Quiz Show! The Caricatures of Powys Evans (1899 - 1981) Exhibition runs 24 May – 18 July. Powys Evans was one of the most celebrated caricaturists of the Twentieth Century. His best work, which he did between 1922 and 1925, has only recently come to light and will be on display for the very first time at the Political Cartoon Gallery. According to H R Westwood “they are among the finest personal caricatures that have ever been done.” Under the pseudonym of ‘Quiz’, Evans drew one hundred and fifty celebrity caricatures for the Saturday Review. This exhibition consists of half of these featuring original caricatures of politicians such as Winston Churchill, Stanley Baldwin, Lloyd George, Ramsay MacDonald and Neville Chamberlain The Evening Standard Cartoon Competition. ‘London Life’ in association with The Cartoon Museum Entries to include pocket, political and social cartoons on all aspects of London life, Images will be sought relating to London and reflecting the great cartooning tradition at The Evening Standard. Closing date Monday 26th June 2006. For more details go to

Shrewsbury - A Cartoon Festival in Historic Olde Englande By Alex Noel Watson, Vice-President, FECO UK Photos: Gerard Whyman

the beautiful county of Shropshire, bordering Wales and celebrated in the poetry of A E Houseman (“A Shropshire Lad”), Shrewsbury is a strikingly picturesque town with numerous black and white Tudor timber buildings, creating a quintessentially old English atmosphere. The street plan of the historic town centre has remained the same since the Middle Ages and this area rejoices in many quaint corners and narrow thoroughfares with intriguing names like Grope Lane (and this was built centuries before the existence of our esteemed Deputy Prime Minister, John Prescott.) Charles Darwin was born in Shrewsbury, and is very much back in the news again with the controversy on both sides of the Atlantic about evolution and creationism. Many sites associated with Darwin can be visited in Shrewsbury.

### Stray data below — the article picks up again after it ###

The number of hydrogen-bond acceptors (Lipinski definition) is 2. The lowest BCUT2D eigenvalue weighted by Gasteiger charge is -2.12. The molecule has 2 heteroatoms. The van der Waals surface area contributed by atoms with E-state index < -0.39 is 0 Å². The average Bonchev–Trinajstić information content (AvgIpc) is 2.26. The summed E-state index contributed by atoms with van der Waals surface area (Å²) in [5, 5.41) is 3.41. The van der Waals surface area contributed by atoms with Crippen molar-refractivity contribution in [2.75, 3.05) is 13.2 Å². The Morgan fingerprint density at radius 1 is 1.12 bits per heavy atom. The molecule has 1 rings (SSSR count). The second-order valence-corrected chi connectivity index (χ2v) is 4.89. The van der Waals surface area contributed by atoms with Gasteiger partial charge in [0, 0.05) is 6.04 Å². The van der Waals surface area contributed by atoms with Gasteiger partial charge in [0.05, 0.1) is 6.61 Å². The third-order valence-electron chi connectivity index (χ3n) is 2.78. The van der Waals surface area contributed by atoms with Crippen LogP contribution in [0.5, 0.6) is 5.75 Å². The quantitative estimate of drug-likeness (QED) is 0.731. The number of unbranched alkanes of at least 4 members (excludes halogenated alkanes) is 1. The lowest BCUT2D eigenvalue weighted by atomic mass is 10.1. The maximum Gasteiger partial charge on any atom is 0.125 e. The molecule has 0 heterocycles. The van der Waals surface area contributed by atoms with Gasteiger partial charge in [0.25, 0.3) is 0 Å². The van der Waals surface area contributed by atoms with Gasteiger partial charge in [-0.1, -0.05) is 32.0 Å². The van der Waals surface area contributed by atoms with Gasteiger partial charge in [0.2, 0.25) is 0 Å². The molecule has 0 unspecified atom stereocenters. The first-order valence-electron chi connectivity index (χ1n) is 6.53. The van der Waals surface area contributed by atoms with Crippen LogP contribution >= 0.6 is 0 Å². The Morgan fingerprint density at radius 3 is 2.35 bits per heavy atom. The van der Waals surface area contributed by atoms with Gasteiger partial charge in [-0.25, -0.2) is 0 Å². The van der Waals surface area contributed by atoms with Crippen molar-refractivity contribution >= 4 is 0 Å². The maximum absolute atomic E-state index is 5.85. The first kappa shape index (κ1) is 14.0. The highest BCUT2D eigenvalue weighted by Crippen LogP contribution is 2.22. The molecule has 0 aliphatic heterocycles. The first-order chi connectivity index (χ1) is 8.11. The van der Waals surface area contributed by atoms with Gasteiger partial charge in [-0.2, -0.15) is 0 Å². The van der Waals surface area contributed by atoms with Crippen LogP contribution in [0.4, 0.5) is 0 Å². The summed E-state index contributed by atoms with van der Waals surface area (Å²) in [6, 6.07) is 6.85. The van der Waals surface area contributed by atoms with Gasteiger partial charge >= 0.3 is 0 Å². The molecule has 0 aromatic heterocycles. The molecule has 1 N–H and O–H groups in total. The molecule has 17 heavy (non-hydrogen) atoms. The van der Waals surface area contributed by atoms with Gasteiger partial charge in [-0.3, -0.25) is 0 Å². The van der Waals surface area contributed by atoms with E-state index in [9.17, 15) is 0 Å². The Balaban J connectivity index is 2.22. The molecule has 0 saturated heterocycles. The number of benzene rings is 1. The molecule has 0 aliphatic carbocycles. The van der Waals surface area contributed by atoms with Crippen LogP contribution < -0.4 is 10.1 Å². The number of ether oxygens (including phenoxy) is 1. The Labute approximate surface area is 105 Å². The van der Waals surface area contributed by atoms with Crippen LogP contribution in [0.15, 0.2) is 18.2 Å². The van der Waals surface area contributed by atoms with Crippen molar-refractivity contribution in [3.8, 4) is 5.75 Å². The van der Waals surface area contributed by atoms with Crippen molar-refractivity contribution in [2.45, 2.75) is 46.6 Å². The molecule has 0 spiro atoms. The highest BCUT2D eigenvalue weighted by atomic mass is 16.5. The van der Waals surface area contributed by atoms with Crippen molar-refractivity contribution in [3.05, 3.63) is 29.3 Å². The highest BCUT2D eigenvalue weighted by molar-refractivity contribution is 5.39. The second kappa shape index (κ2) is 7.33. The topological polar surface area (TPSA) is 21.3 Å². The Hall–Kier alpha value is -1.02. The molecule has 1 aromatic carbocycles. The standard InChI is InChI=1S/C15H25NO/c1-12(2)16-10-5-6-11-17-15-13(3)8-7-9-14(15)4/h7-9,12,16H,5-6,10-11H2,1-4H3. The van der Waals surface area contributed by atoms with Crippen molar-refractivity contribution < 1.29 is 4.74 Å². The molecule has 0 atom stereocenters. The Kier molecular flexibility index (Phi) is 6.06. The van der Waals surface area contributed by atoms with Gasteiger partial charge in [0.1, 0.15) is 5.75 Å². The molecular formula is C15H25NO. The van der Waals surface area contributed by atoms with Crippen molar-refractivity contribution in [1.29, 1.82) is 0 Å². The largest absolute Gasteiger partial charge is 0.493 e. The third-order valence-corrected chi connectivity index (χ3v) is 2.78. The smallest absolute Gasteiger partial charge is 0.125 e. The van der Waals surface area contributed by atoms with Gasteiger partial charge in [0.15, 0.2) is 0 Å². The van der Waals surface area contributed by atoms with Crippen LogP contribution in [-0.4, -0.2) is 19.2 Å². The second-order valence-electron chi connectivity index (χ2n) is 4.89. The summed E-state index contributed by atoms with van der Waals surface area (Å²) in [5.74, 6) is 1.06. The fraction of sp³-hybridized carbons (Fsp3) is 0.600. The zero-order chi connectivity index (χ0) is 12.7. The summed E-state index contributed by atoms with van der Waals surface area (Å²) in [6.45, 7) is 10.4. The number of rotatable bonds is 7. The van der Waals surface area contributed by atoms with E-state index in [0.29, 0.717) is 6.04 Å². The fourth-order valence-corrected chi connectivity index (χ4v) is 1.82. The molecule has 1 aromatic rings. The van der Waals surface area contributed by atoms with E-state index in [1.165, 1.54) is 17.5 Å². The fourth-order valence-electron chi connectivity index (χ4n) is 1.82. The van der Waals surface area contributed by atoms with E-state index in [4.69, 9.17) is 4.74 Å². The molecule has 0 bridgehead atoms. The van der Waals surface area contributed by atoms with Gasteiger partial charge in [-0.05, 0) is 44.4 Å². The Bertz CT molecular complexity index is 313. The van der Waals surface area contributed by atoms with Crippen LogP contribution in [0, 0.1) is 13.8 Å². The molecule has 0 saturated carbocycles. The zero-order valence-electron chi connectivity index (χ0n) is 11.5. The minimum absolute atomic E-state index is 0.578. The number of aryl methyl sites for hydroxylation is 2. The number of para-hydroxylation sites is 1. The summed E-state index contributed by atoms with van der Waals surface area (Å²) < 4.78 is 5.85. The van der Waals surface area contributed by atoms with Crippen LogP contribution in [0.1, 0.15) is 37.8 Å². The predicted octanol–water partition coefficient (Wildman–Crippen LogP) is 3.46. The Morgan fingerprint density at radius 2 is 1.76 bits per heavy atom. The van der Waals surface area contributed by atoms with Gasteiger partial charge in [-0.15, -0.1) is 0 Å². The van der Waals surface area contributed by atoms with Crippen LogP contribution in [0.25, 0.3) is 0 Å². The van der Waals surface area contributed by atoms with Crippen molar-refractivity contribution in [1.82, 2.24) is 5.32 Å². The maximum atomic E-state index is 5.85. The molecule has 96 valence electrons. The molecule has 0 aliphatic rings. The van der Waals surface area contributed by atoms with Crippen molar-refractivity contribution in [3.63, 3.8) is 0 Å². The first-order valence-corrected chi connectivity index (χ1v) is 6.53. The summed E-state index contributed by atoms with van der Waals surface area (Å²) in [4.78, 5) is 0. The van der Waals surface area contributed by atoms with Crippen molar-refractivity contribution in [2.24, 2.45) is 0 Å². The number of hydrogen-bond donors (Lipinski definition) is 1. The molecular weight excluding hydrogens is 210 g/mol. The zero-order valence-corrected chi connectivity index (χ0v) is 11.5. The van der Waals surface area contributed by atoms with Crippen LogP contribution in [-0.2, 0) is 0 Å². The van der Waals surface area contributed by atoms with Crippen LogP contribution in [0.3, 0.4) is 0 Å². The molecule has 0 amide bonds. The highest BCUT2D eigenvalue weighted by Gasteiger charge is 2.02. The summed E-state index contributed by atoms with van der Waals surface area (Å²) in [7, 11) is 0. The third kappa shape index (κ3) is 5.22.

It seems no time since the notion of holding an international cartoon festival in Shrewsbury was but a glint in the eyes of certain friends. Now this year, in April, we have enjoyed the third Shrewsbury Terry Christien gets stuck in. International Cartoon Festival. In On a grimmer note, one of the two years this festival has well bloodiest battles in English history established itself as England’s diswas fought in July 1403 just outside tinguished contribution to the international circuit of cartoon festivals. (The Nottingham festival, sadly, is no longer with us, at least for the time being. And with the end of the annual Ayr festivals after a five-year run Scotland is now bereft.) Thus, the fair town of Shrewsbury, one of England’s most historic places, notable for Charles Darwin and momentous past events, adds a contemporary jewel to its crown. Situated on the River Severn in Shrewsbury Town square was the centre of most activity during the festival weekend.

Jed Pascoe has them lining up, combing their hair in readiness ... the town. The famous Harry Percy (‘Hotspur’) was among the 1,600 slaughtered, and after the engagement his body was displayed in the town centre. And so Shrewsbury is an ideal location for a festival, particularly as an especially attractive and historically fascinating town for the delectation of our visiting cartoonist friends from overseas. The theme this year was “Degrees of Magnitude (Size is Everything)”, echoed in the festival itself which was bigger (and even better) than before, and some of us in one particular activity drew the largest cartoons we have ever done. And at large in the town were over 40 cartoonists, many of whom had been to the two previous festivals; for others it was a new experience. For three days they all participated in various aspects of the festival which included workshops, caricaturing sessions, talks on this and that in the world of cartooning, and cartooning live and unfettered! All in all, a bonanza of cartoonists for the good people of Shrewsbury and district (and beyond), and a lot of fun for those taking part. Last year the international focus was on the French with several leading French cartoonists in attendance. This year it was the turn of another EU (and FECO) partner, Germany. At present Germany holds the